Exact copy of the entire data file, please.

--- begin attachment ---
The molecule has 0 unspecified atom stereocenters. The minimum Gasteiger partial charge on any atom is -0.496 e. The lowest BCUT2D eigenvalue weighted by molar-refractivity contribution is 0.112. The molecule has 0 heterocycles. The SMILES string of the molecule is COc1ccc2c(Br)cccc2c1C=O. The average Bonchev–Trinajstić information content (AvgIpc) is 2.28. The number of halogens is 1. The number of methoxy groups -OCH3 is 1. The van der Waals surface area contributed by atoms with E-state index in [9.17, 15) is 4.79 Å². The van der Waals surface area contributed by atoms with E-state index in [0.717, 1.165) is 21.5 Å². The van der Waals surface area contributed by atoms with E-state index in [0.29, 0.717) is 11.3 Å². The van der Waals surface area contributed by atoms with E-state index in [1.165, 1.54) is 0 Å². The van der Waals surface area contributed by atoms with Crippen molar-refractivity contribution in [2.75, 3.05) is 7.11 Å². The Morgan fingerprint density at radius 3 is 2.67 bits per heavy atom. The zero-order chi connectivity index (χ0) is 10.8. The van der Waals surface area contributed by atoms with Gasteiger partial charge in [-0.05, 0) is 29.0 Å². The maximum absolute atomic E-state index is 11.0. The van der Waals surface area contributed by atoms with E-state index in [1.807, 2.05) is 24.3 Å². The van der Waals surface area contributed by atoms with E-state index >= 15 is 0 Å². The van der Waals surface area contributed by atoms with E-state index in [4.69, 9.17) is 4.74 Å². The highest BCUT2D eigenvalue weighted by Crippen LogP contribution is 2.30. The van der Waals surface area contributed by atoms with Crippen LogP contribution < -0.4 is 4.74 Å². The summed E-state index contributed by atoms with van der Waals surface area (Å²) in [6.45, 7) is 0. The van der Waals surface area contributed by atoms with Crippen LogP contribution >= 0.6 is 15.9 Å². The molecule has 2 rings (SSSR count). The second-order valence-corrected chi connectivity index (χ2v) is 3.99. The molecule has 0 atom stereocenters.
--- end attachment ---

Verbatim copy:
The molecule has 0 unspecified atom stereocenters. The minimum Gasteiger partial charge on any atom is -0.496 e. The lowest BCUT2D eigenvalue weighted by molar-refractivity contribution is 0.112. The molecule has 0 heterocycles. The SMILES string of the molecule is COc1ccc2c(Br)cccc2c1C=O. The average Bonchev–Trinajstić information content (AvgIpc) is 2.28. The number of halogens is 1. The number of methoxy groups -OCH3 is 1. The van der Waals surface area contributed by atoms with E-state index in [9.17, 15) is 4.79 Å². The van der Waals surface area contributed by atoms with E-state index in [0.717, 1.165) is 21.5 Å². The van der Waals surface area contributed by atoms with E-state index in [0.29, 0.717) is 11.3 Å². The van der Waals surface area contributed by atoms with E-state index in [1.165, 1.54) is 0 Å². The van der Waals surface area contributed by atoms with Crippen molar-refractivity contribution in [2.75, 3.05) is 7.11 Å². The Morgan fingerprint density at radius 3 is 2.67 bits per heavy atom. The zero-order chi connectivity index (χ0) is 10.8. The van der Waals surface area contributed by atoms with Gasteiger partial charge in [-0.05, 0) is 29.0 Å². The maximum absolute atomic E-state index is 11.0. The van der Waals surface area contributed by atoms with E-state index in [1.807, 2.05) is 24.3 Å². The van der Waals surface area contributed by atoms with E-state index >= 15 is 0 Å². The van der Waals surface area contributed by atoms with E-state index in [4.69, 9.17) is 4.74 Å². The highest BCUT2D eigenvalue weighted by Crippen LogP contribution is 2.30. The van der Waals surface area contributed by atoms with Crippen LogP contribution < -0.4 is 4.74 Å². The summed E-state index contributed by atoms with van der Waals surface area (Å²) in [6.45, 7) is 0. The van der Waals surface area contributed by atoms with Crippen LogP contribution >= 0.6 is 15.9 Å². The molecule has 2 rings (SSSR count). The second-order valence-corrected chi connectivity index (χ2v) is 3.99. The molecule has 0 atom stereocenters.